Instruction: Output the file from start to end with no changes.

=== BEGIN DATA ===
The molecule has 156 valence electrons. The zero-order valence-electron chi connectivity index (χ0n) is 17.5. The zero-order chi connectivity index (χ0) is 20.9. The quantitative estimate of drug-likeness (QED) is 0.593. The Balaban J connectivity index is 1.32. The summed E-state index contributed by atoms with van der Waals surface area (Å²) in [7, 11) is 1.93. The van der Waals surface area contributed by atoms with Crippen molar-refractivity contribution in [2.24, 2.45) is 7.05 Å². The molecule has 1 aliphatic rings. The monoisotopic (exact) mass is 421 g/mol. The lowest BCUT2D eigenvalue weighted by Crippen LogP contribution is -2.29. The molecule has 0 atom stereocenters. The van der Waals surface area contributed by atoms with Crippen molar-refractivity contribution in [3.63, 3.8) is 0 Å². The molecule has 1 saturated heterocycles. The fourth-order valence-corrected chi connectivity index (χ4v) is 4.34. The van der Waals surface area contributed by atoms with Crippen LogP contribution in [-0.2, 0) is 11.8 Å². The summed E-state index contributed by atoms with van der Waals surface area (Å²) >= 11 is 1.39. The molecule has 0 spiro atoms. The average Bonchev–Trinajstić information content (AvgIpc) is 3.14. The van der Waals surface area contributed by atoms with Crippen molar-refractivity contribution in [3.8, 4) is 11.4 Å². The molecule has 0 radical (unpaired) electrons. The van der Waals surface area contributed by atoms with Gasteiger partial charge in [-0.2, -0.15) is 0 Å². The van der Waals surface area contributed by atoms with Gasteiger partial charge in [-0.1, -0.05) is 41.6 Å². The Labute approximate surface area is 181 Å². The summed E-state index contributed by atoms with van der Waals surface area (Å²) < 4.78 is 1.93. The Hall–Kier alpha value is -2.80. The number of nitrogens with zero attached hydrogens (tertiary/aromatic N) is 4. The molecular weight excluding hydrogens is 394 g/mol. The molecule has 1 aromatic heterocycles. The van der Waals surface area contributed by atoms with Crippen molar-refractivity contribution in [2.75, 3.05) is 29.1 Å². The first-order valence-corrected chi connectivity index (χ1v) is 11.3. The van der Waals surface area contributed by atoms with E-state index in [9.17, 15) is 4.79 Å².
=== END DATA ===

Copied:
The molecule has 156 valence electrons. The zero-order valence-electron chi connectivity index (χ0n) is 17.5. The zero-order chi connectivity index (χ0) is 20.9. The quantitative estimate of drug-likeness (QED) is 0.593. The Balaban J connectivity index is 1.32. The summed E-state index contributed by atoms with van der Waals surface area (Å²) in [7, 11) is 1.93. The van der Waals surface area contributed by atoms with Crippen molar-refractivity contribution in [2.24, 2.45) is 7.05 Å². The molecule has 1 aliphatic rings. The monoisotopic (exact) mass is 421 g/mol. The lowest BCUT2D eigenvalue weighted by Crippen LogP contribution is -2.29. The molecule has 0 atom stereocenters. The van der Waals surface area contributed by atoms with Crippen molar-refractivity contribution in [3.63, 3.8) is 0 Å². The molecule has 1 saturated heterocycles. The fourth-order valence-corrected chi connectivity index (χ4v) is 4.34. The van der Waals surface area contributed by atoms with Crippen LogP contribution in [-0.2, 0) is 11.8 Å². The summed E-state index contributed by atoms with van der Waals surface area (Å²) >= 11 is 1.39. The molecule has 0 spiro atoms. The average Bonchev–Trinajstić information content (AvgIpc) is 3.14. The van der Waals surface area contributed by atoms with Crippen molar-refractivity contribution in [3.8, 4) is 11.4 Å². The molecule has 0 radical (unpaired) electrons. The van der Waals surface area contributed by atoms with Gasteiger partial charge in [-0.2, -0.15) is 0 Å². The van der Waals surface area contributed by atoms with Gasteiger partial charge in [-0.1, -0.05) is 41.6 Å². The Labute approximate surface area is 181 Å². The summed E-state index contributed by atoms with van der Waals surface area (Å²) < 4.78 is 1.93. The Hall–Kier alpha value is -2.80. The number of nitrogens with zero attached hydrogens (tertiary/aromatic N) is 4. The molecular weight excluding hydrogens is 394 g/mol. The molecule has 1 aromatic heterocycles. The van der Waals surface area contributed by atoms with Crippen molar-refractivity contribution in [2.75, 3.05) is 29.1 Å². The first-order valence-corrected chi connectivity index (χ1v) is 11.3. The van der Waals surface area contributed by atoms with E-state index in [9.17, 15) is 4.79 Å².